Lily Spandorf, 85, an Austrian native whose paintings had chronicled the physical fabric of Washington since she quietly settled here in 1960, died Feb. 4 in Arlington Hospital after a heart attack. She had osteoporosis.

Miss Spandorf made her living as a "deadline artist," someone who conjures sketches and paintings for publications. She contributed work to illustrate breaking news stories and features about the city. A freelance artist, she did work over the years for The Washington Post, Washingtonian magazine, the National Geographic and, most often, for the old Washington Evening Star newspaper.

She also exhibited her work in Washington, New York and Europe. She had sketched and painted scenes of White House decorations since the Johnson administration. Presidents, looking over her shoulder as she sketched a scene for one publication or another, became admirers. More than one president took to passing out her watercolors as presents to visiting foreign dignitaries.

The U.S. Post Office once issued a stamp featuring her painting of the National Christmas Tree. Another measure of the esteem in which she was held came when a Senate committee ordered Delaware Avenue NE temporarily closed so she could paint in peace. In the late 1980s, the National Museum of Women in the Arts had a major exhibition of her work.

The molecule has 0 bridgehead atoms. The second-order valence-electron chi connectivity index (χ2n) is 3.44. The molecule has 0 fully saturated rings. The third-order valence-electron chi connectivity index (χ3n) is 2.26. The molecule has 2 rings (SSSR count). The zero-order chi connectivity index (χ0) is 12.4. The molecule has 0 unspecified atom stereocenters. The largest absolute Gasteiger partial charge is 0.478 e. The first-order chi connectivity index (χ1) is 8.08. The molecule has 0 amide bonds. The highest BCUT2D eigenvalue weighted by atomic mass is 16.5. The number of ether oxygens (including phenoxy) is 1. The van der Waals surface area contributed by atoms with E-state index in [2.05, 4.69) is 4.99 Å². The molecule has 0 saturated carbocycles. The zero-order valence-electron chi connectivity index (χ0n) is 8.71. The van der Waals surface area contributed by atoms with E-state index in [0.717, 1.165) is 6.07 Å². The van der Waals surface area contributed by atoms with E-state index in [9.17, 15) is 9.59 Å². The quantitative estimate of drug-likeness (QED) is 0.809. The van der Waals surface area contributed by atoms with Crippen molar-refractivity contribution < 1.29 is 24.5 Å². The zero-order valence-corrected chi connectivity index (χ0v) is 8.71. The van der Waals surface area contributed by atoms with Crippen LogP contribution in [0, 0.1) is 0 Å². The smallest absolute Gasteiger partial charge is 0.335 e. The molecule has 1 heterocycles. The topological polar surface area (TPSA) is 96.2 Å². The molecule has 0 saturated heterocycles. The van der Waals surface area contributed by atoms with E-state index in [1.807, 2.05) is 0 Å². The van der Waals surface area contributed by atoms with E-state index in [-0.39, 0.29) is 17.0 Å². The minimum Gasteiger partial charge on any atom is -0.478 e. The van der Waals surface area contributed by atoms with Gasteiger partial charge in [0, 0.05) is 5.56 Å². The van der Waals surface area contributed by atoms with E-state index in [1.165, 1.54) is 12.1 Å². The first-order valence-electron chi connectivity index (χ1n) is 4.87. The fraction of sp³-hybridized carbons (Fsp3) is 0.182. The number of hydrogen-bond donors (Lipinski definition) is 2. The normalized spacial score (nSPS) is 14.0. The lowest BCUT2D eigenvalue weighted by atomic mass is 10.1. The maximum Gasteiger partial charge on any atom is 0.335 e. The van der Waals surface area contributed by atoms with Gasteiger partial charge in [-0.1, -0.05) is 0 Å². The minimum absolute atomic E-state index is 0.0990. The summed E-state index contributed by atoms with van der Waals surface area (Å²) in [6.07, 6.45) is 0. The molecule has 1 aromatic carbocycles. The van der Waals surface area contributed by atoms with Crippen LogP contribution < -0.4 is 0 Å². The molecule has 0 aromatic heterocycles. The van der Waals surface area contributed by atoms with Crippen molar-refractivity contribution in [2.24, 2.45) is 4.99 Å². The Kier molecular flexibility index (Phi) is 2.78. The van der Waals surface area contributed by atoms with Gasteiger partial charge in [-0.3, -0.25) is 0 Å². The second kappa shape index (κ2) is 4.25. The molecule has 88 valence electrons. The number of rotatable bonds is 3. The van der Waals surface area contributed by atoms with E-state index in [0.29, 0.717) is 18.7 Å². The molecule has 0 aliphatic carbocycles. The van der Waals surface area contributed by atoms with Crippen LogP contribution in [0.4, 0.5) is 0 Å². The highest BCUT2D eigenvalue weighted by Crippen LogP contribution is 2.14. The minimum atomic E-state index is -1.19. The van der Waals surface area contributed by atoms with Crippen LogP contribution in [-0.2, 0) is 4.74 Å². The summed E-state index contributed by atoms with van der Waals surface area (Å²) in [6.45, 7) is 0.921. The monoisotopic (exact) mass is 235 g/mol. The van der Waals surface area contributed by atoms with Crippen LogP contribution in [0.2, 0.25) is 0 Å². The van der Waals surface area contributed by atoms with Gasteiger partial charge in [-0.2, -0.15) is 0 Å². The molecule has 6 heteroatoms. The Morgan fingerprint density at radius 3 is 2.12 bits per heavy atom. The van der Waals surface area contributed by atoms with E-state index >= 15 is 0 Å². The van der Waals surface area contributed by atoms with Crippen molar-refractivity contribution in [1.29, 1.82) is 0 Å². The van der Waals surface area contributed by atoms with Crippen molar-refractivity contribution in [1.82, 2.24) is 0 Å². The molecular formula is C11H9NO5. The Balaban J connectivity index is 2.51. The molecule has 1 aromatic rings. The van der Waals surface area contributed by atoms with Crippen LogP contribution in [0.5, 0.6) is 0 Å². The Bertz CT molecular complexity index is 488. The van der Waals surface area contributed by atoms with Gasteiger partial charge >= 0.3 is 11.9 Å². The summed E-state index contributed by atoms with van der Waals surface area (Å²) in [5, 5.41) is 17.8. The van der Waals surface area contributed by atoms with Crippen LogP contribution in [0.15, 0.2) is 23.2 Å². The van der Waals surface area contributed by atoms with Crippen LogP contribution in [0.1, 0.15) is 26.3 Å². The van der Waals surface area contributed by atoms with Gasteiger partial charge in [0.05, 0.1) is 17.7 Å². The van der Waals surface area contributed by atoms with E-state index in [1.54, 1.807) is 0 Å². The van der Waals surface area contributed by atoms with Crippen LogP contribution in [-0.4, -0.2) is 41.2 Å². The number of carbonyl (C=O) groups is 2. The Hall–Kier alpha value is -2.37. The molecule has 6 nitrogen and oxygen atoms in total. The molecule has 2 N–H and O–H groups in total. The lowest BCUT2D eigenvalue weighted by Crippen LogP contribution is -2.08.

If Miss Spandorf had a specialty, it was making art out of the obvious. She lurked around the city's parks, markets, traffic circles and old buildings. She would suddenly perch her portable art kit and paint a memorable picture from something thousands had seen for years without thinking anything of it.

She called her work "on-the-spot" painting. Over the years, she captured hippies dancing, courtrooms emptying and children with Easter eggs on the White House lawn. She once told a Washington Post reporter, "A good painting is a poem in color."

To some, nothing was more poetic that her paintings of Washington's vanishing buildings. While the city was pulling itself ever higher in mountains of metal and glass, she composed haunting works of the old Washington buildings and neighborhoods that were destroyed in the process.

Her work on these subjects was collected in a 1988 coffee-table book, "Washington Never More." A film about her life and work was made by documentary filmmaker Barr Weissman.

Miss Spandorf, who never married, was an honors graduate of the Vienna Academy of Art. She left Austria in 1938 and settled in London, where she studied at St. Martin's School of Art. She also lived and worked in Italy before coming to this country in 1959.

She first lived in New York, where her impressionistic works of the day were a success. However, she later told a Post reporter that she found that city too vast and too hectic. She said she then came to Washington on a visit and fell in love with the city.

"It was spring, it was beautiful, and it wasn't so vast," she recalled.

Miss Spandorf met with artistic success here from the start. Soon, the lady with the portable studio who worked in quick-drying watercolors, gouache and ink became something of a Washington landmark herself.

She was a member of the National Press Club, the American Newswomen Club and the Society of Women Geographers.

She leaves no immediate survivors.

CAPTION: Lily Spandorf's watercolors showed Washington events and buildings.